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Getting Around in Mombasa

Posted by on January 19, 2012

When visiting any country, it is very useful to know of the various modes of transport in order to make your travels less stressful. Most if not all countries offer multiple forms of transport ranging from bicycles to complete underground train networks depending on your location and the general populations requirements. I will be looking at the various forms of local transport (nothing long distance) available in Mombasa starting with the cheapest and ended with the most pricy. All prices are compared by ‘segment’ which I have highlighted in the map above. (Note: /- is the symbol commonly used to depict KSh or Kenyan Shillings. Prices are subject to change and I cannot be help responsible for changes in the economy.)

Matatus (minibuses)


The cheapest of all transport methods, minibus taxis or matatus as they called here, is the most popular form of transport for the locals. For the negative aspects of matatus, you may refer to my previous post however, every cloud has a silver lining right?

There are only about a quadrillion of them scooting around at high speed along their various routes. They are always packed with people but they will always find space for you. There is a ‘screamer’ who hangs out the door and searches for customers to pick up. He’s responsible for handling the money too. As a passenger, all you need to do is bang on the roof and no matter where the matatus is, it will stop (in the middle of the road is there isn’t place on the side). Just hang onto your belongings and say a prayer when you get on one.


About 20 /- per segment.


Enjoy having someone work for a few coins? Jump on a bicycle and have the rider peddle you all the way across town. I have not hitched a lift with one of these guys as I’m not really the masochistic type. It is uplifting to see people creating work opportunities for themselves and endeavour to earn a loving rather than resort to begging so in that light, it would be good for me to give them a chance. Only issue is time really. You see, they cost approximately the same as a bodoboda which will get you there in a tenth of the time (and are less dangerous in my opinion). Anyway, you will find these guys situated and most any corner which sees a large movement of traffic. Probably within throwing distance of the bodabodas.


Will cost you 30 /- per segment.

Bodabodas (motorbikes)

A bodaboda is a Swahili term specific to a motorbike taxi. A motorbike itself is ‘pikipiki’. A motorbike ride will cost you about the same as a bicycle. Although not far, I have enjoyed a few lifts with a bodaboda and did not feel that my life was threatened. The drivers are careful and drive slowly (though, this may be due to lack of riding experience. Acquiring a license here is basically a matter of money) on the extreme left of the road to allow maximum overtaking space for other vehicles. The drivers are friendly and very willing to pass along their cell number should you wish to make him your dedicated driver.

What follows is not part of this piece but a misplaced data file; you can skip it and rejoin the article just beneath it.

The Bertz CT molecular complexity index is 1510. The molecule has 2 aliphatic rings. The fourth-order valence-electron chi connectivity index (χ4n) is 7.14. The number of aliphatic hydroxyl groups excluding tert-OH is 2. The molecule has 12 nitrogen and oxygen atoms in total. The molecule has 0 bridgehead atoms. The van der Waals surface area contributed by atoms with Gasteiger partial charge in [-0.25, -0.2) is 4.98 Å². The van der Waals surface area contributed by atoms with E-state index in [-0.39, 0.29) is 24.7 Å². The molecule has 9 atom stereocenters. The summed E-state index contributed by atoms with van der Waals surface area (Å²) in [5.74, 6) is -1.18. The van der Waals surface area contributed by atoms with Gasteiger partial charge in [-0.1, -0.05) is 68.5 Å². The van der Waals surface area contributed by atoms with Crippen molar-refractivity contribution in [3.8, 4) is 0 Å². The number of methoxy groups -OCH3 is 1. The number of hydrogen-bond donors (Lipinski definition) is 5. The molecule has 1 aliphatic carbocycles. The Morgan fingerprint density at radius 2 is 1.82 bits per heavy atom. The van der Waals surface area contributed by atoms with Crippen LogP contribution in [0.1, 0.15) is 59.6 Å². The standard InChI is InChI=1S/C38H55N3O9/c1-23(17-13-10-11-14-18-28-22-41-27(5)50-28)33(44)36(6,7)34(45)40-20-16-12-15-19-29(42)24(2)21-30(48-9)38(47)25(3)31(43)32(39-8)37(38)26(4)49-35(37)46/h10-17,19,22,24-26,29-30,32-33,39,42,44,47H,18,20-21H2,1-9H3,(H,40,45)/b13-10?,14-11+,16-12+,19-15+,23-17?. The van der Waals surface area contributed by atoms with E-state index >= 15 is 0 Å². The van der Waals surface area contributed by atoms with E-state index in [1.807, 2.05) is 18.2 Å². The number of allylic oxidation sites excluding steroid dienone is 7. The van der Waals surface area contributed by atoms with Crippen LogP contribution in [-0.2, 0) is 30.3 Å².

Prices are negotiable to an extent but expect to pay around 40 /- per segment.

Tuk Tuks

Tuk Tuk

If you’ve ever been to Asia, specifically Thailand, you will already have a very good idea of what these are. A tuk tuk is basically a motorbike which has been converted into a ‘bike-and-carraige’. There is place for up to 3 people to safely sit however I have seen up to 9 people squeeze themselves into one. Beacause these guys are smaller than cars, they have this belief that they can access parts of the road other vehicles cannot. Sidewalks, the gap between your and Yuri neighbours wng mirrors, no space is too small. They crises around with a blatant disregard for life and I have seen many accidents (of the small fender-bender variety) all around town.


A tuk tuk will on average cos you 50 /- per segment.


The most ‘luxurious’ mode of transport (and most expensive) , taxis will take you where ever you need to go. Not much to say as basically every country in the world has taxis and they all operate in a similar fashion. What does make the taxis different here is that they dont use a meter and so have ‘set’ rates for the various segments. Obviously, this rate is exaggerated on first communication so a little negotiating must be done. If possible, refrain from taking a taxi late at night or in the early hours of the morning from a club. If you can’t get a ride home, it’s best to meet a taxi driver and make him your go-to guy as he will not over-charge you. Just make sure he works nights (or find one that does). The taxis at the various party spots knock up their price four fold and you have to fight with them to bring them down as they know that some desperate (or drunk-out-of-their-mind) person will take their offer.


You’d be looking at an average of about 400 /- per segment.

The End

Anyway, that is just a break down of the various modes of local transport available to people. As I states above, the prices will change (and I will not be keeping this up-to-date with the latest prices) but this should give you a good idea of what to expect. If you have any funny, scary or just plain weird experiences on some of our transport, why not leave your experience below in the comments. And with that, until next time.

3 Responses to Getting Around in Mombasa

  1. connie

    love the fact they have tuk tuks there! :)

  2. Braden

    I don’t. They are a menace! :P

  3. ZainabK

    I agree. They are noisy and frustrating and they all look like they’re about to break apart any minute as they rattle by.

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